The pursuit of high levels of strength is hard work but if you utilise a progressive training system that involves the manipulation of intensity (load) and volume, over time, you will get stronger. If you also practice moving quickly while applying force, you will become more powerful. I would also like to point out that depending on the individual, the constant pursuit of these two qualities exclusively is often to the detriment of overall movement quality.

Flexibility, mobility and coordination are a little more complicated to acquire. Gaining large increases in flexibility for example is such a long and slow road that many trainers simply don’t include it in their programming. If a client came to you and said I want to become more coordinated, it would be understandable if you felt a little out of your depth. You would first need to understand why the individual is poorly coordinated, which systems to stimulate and which sort of movements are appropriate.

In the world of body weight training, people who are coordinated and flexible require less strength. They have the capacity to manipulate their bodies into angles of leverage that are advantageous instead of fighting against their own tensions and having to muscle their way through things.


Effortless coordination also suggests that someone also has a highly developed motor system. The peripheral nervous system, cerebellum, pre-motor and motor cortices are well educated, they have a large movement vocabulary, or as I like to call it they have a high level of Movement Intelligence.

So are the elusive skills we speak of more important than strength and power? That really is open to debate, a debate that I do not wish to get in to at this stage. Maybe it’s not that coordination and flexibility are vastly harder to achieve, rather most trainers are less comfortable with how to coach these qualities.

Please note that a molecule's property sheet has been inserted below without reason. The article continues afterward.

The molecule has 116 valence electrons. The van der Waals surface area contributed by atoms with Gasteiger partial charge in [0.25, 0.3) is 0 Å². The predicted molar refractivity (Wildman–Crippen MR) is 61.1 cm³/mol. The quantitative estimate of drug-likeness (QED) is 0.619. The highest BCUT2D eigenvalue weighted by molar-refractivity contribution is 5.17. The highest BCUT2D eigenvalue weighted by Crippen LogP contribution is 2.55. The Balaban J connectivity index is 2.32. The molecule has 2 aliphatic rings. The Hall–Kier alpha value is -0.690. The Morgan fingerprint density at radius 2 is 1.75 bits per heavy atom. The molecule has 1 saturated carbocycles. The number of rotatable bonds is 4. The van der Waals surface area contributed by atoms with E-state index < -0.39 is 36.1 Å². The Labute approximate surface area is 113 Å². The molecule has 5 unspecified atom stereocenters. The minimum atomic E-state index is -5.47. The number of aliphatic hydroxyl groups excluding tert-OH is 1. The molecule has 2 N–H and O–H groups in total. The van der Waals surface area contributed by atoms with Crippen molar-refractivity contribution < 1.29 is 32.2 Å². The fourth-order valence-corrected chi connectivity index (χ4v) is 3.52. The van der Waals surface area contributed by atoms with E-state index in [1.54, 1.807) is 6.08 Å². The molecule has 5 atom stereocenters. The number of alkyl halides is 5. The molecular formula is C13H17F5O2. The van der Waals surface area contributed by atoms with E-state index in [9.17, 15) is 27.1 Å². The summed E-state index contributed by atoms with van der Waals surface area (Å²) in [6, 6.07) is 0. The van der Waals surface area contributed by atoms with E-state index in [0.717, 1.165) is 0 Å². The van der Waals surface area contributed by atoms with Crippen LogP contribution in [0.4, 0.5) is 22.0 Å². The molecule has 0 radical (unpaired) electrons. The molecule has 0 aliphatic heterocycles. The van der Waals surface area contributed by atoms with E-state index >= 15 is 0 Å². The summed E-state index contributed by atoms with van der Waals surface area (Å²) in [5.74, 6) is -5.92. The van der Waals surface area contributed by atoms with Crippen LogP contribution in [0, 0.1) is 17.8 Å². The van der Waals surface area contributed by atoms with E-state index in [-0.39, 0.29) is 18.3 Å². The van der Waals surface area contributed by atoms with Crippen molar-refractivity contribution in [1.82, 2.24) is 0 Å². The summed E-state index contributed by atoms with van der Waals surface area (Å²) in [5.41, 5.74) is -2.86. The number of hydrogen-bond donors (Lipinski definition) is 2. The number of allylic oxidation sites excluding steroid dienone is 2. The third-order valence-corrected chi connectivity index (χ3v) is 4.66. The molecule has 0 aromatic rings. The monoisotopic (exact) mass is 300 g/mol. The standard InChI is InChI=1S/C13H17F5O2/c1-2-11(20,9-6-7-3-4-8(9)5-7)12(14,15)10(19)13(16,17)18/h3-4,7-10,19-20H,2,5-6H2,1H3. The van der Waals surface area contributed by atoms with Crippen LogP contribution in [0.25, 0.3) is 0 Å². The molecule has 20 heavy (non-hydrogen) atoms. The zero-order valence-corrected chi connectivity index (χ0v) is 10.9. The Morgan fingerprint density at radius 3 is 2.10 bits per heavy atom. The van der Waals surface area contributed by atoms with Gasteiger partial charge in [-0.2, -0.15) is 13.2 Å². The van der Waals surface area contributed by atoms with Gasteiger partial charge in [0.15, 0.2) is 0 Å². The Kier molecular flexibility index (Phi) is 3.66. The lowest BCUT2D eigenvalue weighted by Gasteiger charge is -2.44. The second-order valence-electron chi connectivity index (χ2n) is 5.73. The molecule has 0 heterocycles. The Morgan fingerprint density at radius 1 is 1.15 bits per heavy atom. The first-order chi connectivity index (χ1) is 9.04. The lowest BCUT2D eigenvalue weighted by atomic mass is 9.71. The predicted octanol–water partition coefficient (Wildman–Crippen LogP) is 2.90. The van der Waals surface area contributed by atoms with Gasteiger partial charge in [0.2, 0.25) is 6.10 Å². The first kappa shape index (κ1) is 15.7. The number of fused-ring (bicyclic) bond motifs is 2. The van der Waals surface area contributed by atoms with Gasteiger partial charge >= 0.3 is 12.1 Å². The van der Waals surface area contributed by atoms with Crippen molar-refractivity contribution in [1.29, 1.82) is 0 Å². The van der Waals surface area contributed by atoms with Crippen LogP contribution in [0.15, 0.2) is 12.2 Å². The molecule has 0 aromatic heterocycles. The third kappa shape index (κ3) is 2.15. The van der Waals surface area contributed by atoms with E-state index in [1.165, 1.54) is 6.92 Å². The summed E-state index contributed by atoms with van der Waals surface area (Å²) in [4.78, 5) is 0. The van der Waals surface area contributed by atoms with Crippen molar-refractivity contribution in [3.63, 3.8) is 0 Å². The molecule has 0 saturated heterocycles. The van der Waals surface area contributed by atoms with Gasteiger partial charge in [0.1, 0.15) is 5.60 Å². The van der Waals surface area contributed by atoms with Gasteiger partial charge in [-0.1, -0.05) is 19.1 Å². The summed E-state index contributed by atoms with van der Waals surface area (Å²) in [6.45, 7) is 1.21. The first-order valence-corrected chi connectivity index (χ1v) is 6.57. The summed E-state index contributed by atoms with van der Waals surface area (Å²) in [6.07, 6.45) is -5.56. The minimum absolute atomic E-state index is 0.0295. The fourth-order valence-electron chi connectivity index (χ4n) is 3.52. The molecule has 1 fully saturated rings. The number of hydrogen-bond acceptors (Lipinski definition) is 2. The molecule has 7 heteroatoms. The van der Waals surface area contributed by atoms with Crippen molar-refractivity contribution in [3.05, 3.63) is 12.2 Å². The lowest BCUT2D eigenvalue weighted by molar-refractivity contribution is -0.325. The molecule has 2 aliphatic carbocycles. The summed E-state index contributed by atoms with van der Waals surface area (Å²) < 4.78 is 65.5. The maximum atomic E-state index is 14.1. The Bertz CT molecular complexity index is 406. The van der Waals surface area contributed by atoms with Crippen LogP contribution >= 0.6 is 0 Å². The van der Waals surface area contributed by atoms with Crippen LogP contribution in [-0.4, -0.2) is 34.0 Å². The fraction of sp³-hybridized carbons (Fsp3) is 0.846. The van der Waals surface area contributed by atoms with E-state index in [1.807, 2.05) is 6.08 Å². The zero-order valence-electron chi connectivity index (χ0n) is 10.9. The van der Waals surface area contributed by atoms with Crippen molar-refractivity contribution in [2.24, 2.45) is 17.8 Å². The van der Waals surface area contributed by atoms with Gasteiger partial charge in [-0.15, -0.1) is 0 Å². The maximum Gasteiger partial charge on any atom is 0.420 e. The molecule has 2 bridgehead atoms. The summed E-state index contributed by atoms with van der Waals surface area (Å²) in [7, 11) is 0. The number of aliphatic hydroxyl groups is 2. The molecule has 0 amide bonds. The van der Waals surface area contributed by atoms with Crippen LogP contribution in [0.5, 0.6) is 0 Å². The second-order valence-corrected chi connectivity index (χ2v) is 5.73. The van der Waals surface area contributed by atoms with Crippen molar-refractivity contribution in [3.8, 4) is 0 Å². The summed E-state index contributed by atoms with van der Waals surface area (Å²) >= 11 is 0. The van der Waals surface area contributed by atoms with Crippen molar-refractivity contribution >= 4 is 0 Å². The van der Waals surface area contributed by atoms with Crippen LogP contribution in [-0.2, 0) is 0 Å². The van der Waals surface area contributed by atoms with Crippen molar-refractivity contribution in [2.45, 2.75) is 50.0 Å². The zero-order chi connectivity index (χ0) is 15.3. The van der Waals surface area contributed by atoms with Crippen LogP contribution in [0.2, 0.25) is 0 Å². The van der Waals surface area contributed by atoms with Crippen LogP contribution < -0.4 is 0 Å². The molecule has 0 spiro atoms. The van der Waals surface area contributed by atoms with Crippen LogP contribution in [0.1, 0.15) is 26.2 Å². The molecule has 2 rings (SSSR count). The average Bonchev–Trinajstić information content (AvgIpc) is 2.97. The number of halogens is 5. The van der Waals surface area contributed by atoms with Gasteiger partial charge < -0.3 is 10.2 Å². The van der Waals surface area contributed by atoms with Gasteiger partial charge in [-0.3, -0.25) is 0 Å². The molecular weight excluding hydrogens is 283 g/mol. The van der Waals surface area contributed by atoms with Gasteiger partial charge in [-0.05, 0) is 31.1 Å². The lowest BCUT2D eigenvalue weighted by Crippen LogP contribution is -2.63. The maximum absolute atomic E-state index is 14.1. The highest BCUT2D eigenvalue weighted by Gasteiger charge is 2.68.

In the AMN system, skill work is the expression of all four qualities and I would like to make a case as to why we should start looking at skill movements as viable exercise options for clients.

Stuntman Olympics 

If there was such a thing, I would be there to watch every single year because of all the athletes I’ve worked with, stuntmen are simply the most awesome.

To be a successful stuntman in modern movies you need to be able to perform:


Martial Arts, Gymnastics, Parkour, Tricking, Diving, Deep sea diving and Swimming and at some point become comfortable with explosions and being set on fire. These guys are the most impressive athletes I’ve ever seen and their movement skills completely eclipse those of traditional sports.

Our skill based movement system is designed to give the novice trainee, that’s the vast majority of personal training clients and with all due respect, most trainers, somewhere to start learning skill based movement. But its not just friend impressing awesomeness that is up for grabs here.

Skill work combines the expression of strength, power, coordination, mobility, flexibility and balance. There are untold benefits to this kind of movement neurologically but in an industry obsessed with mechanics, many will be pleased to hear that its pretty good for the fascial system too.

Fascia is not simply a mechanical system, far from it! In fact there is no part of the human that is simply mechanical.


Fascia has had a pretty big push in the manual therapy and Health & Fitness literature over the last 10 years or so, putting it right at the top of the most popular and often talked about tissue in the human body, and quite rightly so, it’s very important and influential stuff.

Fascia is the primary connective tissue of the body and has many recognisable guises such as ligaments, retinacula, tendons, aponeuroses, fascial bands, plura, meninges, perimysium, epimysium and even the pericardial sac. It is the very fabric that makes the body one single unfathomable piece of genius engineering!

There are a several fascial researchers and therapists whom I greatly respect. Luigi Stecco of Fascial Manipulation is one of them;

Fascia, what is it?

“In medicine, it has always been considered to have a mere function, or role, of containment or restraint, a type of packing material. In recent times, this view has changed somewhat. Fascia actually extends within the muscle, via the perimysium and the endomysium. This continuity means that the contraction of each single muscle fibre transmits to the deep fascia, or the outer most layer of muscle compartments. It is now thought that the fascia could be considered as a conductor of an orchestra playing a symphony of movement, where it synchronises the crescendo of some muscles and the diminuendo of others. The result is harmonious motion.”

Interview of Luigi Stecco by Massimo Ilari

Since some very smart surgeons and anatomists realised that fascia may be more than just the white stuff you need to cut away to get to the muscles, research and hypotheses have come out thick and fast. While some of the claims of fascial based manual therapy techniques may still be unsubstantiated, one description of the fascial system seems to hold true.

Slipping and Sliding